The Mixte style of frameset was offered in parallel with the English Woman’s style and the Cradle frame design. A major advantage  of the mixte is that the design restores much of the lost torsional rigidity of the frame by attaching the narrow diameter twin lateral tubes to the seat tube as they pass and by adding a third set of stays to the back of the bike. Because the twin laterals are small in diameter, they are heavier than an equivalent larger diameter top tube would be. As well, more weight is added by the extra set of stays in the rear triangle of the frameset. Despite the extra cost of the mixte design caused by the special head and seat tube lugs (see photo to the right), extra tubing and special cable routings (see photo below), the mixte remained a viable sporting bike as can be seen in the white randonneuse shown above with its dropped bars and guidonnet brake levers. Step over was compromised as was minimum weight but the frameset had the potential to be a useful multi-purpose bike.

The Cradle, the third frame design focused largely on women (men did ride the mixte as a town bike due to the extra clearance for rapid dismounts in traffic), was frequently seen on bicycles with a clear utilitarian focus. It was largely a compromise between the two other designs being a basically “bent” mixte that restored some of the lost step over height so evident in the English woman’s frame design. Sometimes the twin lateral went directly to the rear dropouts after they bent above the bottom bracket as shown on the green Bertin in the accompanying photo. On a different occassion, the lateral tubes swoop down low in a curve only to gracefully curve again in order to meet the junction points with the dropouts as seen in the photo  of the Bertin C 10 to the left of this text. Noticeable as well, is the fact that the utility bikes are equiped with Stumey Archer 3 speed hub gears. French enthusiast cyclists decried these as “friction boxes”and refused to ride them unlike their English equivalents. However, on a utility bicycle, an enclosed gear system was something that appealed in both markets.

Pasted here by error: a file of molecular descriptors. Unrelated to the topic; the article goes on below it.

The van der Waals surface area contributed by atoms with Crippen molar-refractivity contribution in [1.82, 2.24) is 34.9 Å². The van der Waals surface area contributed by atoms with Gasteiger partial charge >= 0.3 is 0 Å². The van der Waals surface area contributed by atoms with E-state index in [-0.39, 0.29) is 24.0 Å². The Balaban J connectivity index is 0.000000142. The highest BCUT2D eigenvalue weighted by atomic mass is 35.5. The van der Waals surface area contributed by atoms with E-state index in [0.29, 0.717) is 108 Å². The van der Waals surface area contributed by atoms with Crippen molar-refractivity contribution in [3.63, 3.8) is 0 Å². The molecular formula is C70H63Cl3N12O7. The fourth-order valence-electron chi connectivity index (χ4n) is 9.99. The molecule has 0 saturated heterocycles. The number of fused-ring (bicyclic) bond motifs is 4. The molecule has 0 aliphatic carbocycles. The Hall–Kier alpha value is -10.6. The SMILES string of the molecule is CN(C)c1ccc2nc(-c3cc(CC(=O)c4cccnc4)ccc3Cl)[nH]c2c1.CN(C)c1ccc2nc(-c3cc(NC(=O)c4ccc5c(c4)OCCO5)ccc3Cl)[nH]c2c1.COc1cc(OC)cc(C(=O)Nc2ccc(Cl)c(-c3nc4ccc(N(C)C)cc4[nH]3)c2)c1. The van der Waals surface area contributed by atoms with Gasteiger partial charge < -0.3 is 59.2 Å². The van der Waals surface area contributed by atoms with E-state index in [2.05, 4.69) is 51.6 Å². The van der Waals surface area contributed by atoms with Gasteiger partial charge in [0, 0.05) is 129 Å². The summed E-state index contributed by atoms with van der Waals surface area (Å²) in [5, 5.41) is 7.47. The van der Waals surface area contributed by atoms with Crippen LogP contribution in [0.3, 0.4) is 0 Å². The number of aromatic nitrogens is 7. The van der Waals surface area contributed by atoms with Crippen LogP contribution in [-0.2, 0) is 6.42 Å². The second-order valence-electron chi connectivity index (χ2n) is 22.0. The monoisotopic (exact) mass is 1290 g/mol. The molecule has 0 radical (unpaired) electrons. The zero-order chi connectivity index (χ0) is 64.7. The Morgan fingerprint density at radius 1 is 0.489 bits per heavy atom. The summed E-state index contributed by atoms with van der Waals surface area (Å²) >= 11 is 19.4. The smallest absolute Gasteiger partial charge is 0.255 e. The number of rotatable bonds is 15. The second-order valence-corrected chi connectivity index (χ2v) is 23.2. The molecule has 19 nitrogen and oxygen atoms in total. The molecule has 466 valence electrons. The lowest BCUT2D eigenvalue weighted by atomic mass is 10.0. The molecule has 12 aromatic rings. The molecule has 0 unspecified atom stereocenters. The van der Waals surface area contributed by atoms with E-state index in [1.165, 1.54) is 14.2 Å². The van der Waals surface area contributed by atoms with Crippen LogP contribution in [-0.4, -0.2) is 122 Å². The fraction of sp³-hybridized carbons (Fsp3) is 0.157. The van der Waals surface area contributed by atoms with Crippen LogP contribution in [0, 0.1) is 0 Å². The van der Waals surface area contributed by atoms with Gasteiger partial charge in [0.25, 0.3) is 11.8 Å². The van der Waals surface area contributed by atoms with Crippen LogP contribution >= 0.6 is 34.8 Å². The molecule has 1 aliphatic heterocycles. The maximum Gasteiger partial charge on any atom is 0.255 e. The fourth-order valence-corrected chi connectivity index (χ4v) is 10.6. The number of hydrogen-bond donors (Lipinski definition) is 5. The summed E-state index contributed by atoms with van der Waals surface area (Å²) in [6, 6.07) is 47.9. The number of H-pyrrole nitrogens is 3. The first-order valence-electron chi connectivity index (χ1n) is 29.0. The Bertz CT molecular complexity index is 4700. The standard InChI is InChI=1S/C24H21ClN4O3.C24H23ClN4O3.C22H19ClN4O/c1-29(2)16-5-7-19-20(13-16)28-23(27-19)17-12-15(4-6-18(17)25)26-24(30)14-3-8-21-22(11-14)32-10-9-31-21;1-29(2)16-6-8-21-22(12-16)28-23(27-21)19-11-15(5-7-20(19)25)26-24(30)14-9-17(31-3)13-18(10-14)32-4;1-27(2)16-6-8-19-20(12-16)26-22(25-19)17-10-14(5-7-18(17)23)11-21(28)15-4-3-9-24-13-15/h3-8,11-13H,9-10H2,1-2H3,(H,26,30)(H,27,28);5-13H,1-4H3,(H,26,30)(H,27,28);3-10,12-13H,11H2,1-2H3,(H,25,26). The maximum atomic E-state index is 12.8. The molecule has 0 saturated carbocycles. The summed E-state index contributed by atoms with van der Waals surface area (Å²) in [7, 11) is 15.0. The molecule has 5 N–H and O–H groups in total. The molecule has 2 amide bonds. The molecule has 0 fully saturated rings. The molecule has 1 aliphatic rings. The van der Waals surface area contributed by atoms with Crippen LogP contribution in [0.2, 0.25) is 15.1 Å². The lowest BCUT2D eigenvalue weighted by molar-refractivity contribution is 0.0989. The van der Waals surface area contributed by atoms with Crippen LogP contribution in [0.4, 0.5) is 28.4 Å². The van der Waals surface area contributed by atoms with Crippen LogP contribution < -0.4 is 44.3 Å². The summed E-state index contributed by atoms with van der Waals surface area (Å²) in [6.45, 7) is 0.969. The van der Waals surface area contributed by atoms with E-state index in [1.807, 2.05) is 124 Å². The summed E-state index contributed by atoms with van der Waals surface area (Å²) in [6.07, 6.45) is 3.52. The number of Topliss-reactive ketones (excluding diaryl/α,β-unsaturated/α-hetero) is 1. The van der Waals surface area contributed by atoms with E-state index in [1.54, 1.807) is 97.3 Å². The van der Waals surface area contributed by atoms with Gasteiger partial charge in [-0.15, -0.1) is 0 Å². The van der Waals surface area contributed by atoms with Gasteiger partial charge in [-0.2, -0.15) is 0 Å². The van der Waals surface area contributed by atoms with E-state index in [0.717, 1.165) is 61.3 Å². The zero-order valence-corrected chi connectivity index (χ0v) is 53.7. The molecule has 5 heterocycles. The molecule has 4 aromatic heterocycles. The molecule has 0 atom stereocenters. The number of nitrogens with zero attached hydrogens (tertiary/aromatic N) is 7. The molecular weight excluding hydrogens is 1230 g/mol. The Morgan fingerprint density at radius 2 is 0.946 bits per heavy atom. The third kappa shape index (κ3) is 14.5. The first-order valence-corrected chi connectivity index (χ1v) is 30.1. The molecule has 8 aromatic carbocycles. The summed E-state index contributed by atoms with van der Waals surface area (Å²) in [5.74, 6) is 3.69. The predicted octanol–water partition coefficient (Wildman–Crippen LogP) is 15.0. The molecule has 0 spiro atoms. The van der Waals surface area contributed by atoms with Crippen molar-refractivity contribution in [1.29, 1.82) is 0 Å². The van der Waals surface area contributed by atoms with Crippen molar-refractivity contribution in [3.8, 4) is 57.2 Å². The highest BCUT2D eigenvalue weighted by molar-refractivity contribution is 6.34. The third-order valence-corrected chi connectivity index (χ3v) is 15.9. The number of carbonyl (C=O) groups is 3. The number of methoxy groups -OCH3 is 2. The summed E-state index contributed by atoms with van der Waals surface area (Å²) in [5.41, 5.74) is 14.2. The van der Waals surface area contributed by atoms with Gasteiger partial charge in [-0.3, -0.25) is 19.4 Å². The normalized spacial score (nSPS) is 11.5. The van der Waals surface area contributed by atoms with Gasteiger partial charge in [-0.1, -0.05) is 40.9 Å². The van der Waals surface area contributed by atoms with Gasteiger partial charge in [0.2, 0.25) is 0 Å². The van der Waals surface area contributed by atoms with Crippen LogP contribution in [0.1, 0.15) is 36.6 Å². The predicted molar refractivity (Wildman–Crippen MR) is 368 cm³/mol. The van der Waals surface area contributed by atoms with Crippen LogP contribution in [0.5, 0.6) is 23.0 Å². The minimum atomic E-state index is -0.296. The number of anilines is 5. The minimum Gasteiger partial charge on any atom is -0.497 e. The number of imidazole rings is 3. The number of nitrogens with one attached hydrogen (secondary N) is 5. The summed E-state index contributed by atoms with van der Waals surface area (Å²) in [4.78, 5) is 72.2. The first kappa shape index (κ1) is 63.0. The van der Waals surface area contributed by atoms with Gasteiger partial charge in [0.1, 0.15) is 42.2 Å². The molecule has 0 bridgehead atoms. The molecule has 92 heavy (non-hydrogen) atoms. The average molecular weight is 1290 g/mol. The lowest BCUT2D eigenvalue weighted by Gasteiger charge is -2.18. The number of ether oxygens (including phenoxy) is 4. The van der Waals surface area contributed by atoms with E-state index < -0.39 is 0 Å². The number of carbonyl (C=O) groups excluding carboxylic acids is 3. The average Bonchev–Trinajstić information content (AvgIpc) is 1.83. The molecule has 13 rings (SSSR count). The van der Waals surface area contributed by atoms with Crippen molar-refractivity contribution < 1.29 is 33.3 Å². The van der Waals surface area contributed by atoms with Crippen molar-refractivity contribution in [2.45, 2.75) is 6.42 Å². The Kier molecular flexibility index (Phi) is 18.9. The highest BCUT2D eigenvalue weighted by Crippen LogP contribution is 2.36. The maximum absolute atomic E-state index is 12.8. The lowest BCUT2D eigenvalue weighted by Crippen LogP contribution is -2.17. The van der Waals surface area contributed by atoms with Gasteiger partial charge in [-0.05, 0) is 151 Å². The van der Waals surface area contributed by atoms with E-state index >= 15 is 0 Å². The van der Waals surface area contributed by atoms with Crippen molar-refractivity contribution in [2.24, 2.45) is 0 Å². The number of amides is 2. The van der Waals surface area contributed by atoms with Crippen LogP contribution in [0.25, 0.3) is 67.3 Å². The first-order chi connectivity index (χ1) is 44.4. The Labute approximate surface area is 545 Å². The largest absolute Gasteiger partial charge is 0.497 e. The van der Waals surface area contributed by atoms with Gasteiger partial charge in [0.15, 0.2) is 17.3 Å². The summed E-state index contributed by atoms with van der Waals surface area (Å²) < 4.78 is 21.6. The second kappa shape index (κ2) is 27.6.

Another noticeable characteristic of these bikes is that they usually come fully equipped with rack, fenders, lighting, chain guards, sometimes even with dress guards to prevent soiling madam’s clothing while coming back from an errand. As well, these classic, utilitarian cycles manage to offer all this functionality with a panache and pleasing style that quite embarasses modern utility bikes such as the welded aluminum Bertin shown earlier in the post.

These three frame styles offered by Cycles Bertin were in no way definitive. Mixtes could be ordered from the factory with hub gears. English style bikes could and did come with derailleurs as might Cradle design framesets. Andre Bertin was a pragmatist who was willing to provide what a market might need whether it was 650B or 700C wheels, utilitarian accessorizing or pumps and tool kits. Remarkably, while juggling the huge responsibilities mentioned above, he was able to do it with a sense of style which leaves these classic old bikes desirable even today.